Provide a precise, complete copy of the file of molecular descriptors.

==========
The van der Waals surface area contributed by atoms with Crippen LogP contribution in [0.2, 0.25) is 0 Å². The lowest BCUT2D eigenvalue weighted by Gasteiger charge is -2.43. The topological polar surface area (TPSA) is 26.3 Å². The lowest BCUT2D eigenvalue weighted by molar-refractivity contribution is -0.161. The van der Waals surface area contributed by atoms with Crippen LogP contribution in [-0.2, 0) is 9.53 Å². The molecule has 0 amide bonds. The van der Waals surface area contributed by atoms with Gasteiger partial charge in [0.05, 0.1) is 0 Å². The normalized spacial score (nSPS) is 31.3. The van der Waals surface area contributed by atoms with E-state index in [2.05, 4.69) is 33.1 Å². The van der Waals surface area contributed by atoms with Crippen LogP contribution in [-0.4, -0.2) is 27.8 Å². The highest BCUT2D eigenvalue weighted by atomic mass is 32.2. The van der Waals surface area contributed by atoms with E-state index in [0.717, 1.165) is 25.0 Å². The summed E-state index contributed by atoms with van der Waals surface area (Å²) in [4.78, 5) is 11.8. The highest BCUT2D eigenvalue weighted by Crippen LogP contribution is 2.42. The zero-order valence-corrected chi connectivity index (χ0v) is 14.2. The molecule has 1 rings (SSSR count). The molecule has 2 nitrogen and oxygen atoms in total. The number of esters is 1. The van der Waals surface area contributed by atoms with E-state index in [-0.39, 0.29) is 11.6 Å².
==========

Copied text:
The van der Waals surface area contributed by atoms with Crippen LogP contribution in [0.2, 0.25) is 0 Å². The lowest BCUT2D eigenvalue weighted by Gasteiger charge is -2.43. The topological polar surface area (TPSA) is 26.3 Å². The lowest BCUT2D eigenvalue weighted by molar-refractivity contribution is -0.161. The van der Waals surface area contributed by atoms with Crippen LogP contribution in [-0.2, 0) is 9.53 Å². The molecule has 0 amide bonds. The van der Waals surface area contributed by atoms with Gasteiger partial charge in [0.05, 0.1) is 0 Å². The normalized spacial score (nSPS) is 31.3. The van der Waals surface area contributed by atoms with E-state index in [2.05, 4.69) is 33.1 Å². The van der Waals surface area contributed by atoms with Crippen LogP contribution in [-0.4, -0.2) is 27.8 Å². The highest BCUT2D eigenvalue weighted by atomic mass is 32.2. The van der Waals surface area contributed by atoms with E-state index in [0.717, 1.165) is 25.0 Å². The summed E-state index contributed by atoms with van der Waals surface area (Å²) in [4.78, 5) is 11.8. The highest BCUT2D eigenvalue weighted by Crippen LogP contribution is 2.42. The zero-order valence-corrected chi connectivity index (χ0v) is 14.2. The molecule has 1 rings (SSSR count). The molecule has 2 nitrogen and oxygen atoms in total. The number of esters is 1. The van der Waals surface area contributed by atoms with E-state index in [-0.39, 0.29) is 11.6 Å².